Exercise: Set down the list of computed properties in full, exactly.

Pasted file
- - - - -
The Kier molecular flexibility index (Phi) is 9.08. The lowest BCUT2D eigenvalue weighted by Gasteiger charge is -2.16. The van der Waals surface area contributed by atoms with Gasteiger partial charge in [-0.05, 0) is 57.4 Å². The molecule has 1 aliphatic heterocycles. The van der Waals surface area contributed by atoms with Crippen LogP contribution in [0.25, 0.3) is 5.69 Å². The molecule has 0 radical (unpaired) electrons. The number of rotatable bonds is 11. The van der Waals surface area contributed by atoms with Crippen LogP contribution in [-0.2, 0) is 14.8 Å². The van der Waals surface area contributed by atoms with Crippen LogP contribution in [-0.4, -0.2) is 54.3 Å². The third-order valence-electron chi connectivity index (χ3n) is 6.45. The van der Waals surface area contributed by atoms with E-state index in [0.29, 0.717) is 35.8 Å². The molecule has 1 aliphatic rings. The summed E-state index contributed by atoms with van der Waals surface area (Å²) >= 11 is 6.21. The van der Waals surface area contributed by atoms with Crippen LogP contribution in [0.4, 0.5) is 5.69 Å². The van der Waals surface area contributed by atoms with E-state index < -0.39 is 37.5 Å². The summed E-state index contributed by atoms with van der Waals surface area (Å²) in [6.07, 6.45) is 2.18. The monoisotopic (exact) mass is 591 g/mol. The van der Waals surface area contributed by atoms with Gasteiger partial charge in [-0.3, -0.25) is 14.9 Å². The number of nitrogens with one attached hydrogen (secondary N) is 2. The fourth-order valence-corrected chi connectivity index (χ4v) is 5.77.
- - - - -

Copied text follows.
The Kier molecular flexibility index (Phi) is 9.08. The lowest BCUT2D eigenvalue weighted by Gasteiger charge is -2.16. The van der Waals surface area contributed by atoms with Gasteiger partial charge in [-0.05, 0) is 57.4 Å². The molecule has 1 aliphatic heterocycles. The van der Waals surface area contributed by atoms with Crippen LogP contribution in [0.25, 0.3) is 5.69 Å². The molecule has 0 radical (unpaired) electrons. The number of rotatable bonds is 11. The van der Waals surface area contributed by atoms with Crippen LogP contribution in [-0.2, 0) is 14.8 Å². The van der Waals surface area contributed by atoms with Crippen LogP contribution in [-0.4, -0.2) is 54.3 Å². The third-order valence-electron chi connectivity index (χ3n) is 6.45. The van der Waals surface area contributed by atoms with E-state index in [0.29, 0.717) is 35.8 Å². The molecule has 1 aliphatic rings. The summed E-state index contributed by atoms with van der Waals surface area (Å²) >= 11 is 6.21. The van der Waals surface area contributed by atoms with Crippen LogP contribution in [0.4, 0.5) is 5.69 Å². The van der Waals surface area contributed by atoms with E-state index < -0.39 is 37.5 Å². The summed E-state index contributed by atoms with van der Waals surface area (Å²) in [6.07, 6.45) is 2.18. The monoisotopic (exact) mass is 591 g/mol. The van der Waals surface area contributed by atoms with Gasteiger partial charge in [-0.3, -0.25) is 14.9 Å². The number of nitrogens with one attached hydrogen (secondary N) is 2. The fourth-order valence-corrected chi connectivity index (χ4v) is 5.77.